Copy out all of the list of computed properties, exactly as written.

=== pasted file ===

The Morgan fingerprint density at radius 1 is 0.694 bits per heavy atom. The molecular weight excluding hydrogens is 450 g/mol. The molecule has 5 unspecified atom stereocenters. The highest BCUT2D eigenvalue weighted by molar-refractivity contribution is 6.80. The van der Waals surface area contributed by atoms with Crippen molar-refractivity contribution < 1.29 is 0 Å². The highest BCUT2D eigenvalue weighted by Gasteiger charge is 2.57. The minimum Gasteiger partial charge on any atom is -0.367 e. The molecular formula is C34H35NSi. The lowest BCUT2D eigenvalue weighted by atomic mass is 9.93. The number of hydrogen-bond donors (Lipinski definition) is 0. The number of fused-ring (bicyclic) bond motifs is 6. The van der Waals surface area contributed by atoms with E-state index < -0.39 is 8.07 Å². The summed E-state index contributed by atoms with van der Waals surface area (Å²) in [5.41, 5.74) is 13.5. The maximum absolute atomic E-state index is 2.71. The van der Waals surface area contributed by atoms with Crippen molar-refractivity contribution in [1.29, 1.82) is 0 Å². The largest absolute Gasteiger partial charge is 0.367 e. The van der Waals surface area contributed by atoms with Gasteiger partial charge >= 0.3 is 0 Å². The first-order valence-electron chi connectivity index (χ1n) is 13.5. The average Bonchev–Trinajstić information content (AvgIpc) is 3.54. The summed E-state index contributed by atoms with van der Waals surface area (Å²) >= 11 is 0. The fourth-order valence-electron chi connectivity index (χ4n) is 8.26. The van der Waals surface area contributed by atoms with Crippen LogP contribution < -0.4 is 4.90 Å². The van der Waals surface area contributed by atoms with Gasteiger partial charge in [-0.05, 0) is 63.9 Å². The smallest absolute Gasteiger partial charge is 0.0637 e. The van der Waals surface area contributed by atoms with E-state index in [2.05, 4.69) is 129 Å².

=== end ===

The Morgan fingerprint density at radius 1 is 0.694 bits per heavy atom. The molecular weight excluding hydrogens is 450 g/mol. The molecule has 5 unspecified atom stereocenters. The highest BCUT2D eigenvalue weighted by molar-refractivity contribution is 6.80. The van der Waals surface area contributed by atoms with Crippen molar-refractivity contribution < 1.29 is 0 Å². The highest BCUT2D eigenvalue weighted by Gasteiger charge is 2.57. The minimum Gasteiger partial charge on any atom is -0.367 e. The molecular formula is C34H35NSi. The lowest BCUT2D eigenvalue weighted by atomic mass is 9.93. The number of hydrogen-bond donors (Lipinski definition) is 0. The number of fused-ring (bicyclic) bond motifs is 6. The van der Waals surface area contributed by atoms with E-state index < -0.39 is 8.07 Å². The summed E-state index contributed by atoms with van der Waals surface area (Å²) in [5.41, 5.74) is 13.5. The maximum absolute atomic E-state index is 2.71. The van der Waals surface area contributed by atoms with Crippen molar-refractivity contribution in [1.29, 1.82) is 0 Å². The largest absolute Gasteiger partial charge is 0.367 e. The van der Waals surface area contributed by atoms with Gasteiger partial charge >= 0.3 is 0 Å². The first-order valence-electron chi connectivity index (χ1n) is 13.5. The average Bonchev–Trinajstić information content (AvgIpc) is 3.54. The summed E-state index contributed by atoms with van der Waals surface area (Å²) >= 11 is 0. The fourth-order valence-electron chi connectivity index (χ4n) is 8.26. The van der Waals surface area contributed by atoms with Crippen LogP contribution < -0.4 is 4.90 Å². The van der Waals surface area contributed by atoms with Gasteiger partial charge in [-0.05, 0) is 63.9 Å². The smallest absolute Gasteiger partial charge is 0.0637 e. The van der Waals surface area contributed by atoms with E-state index in [2.05, 4.69) is 129 Å².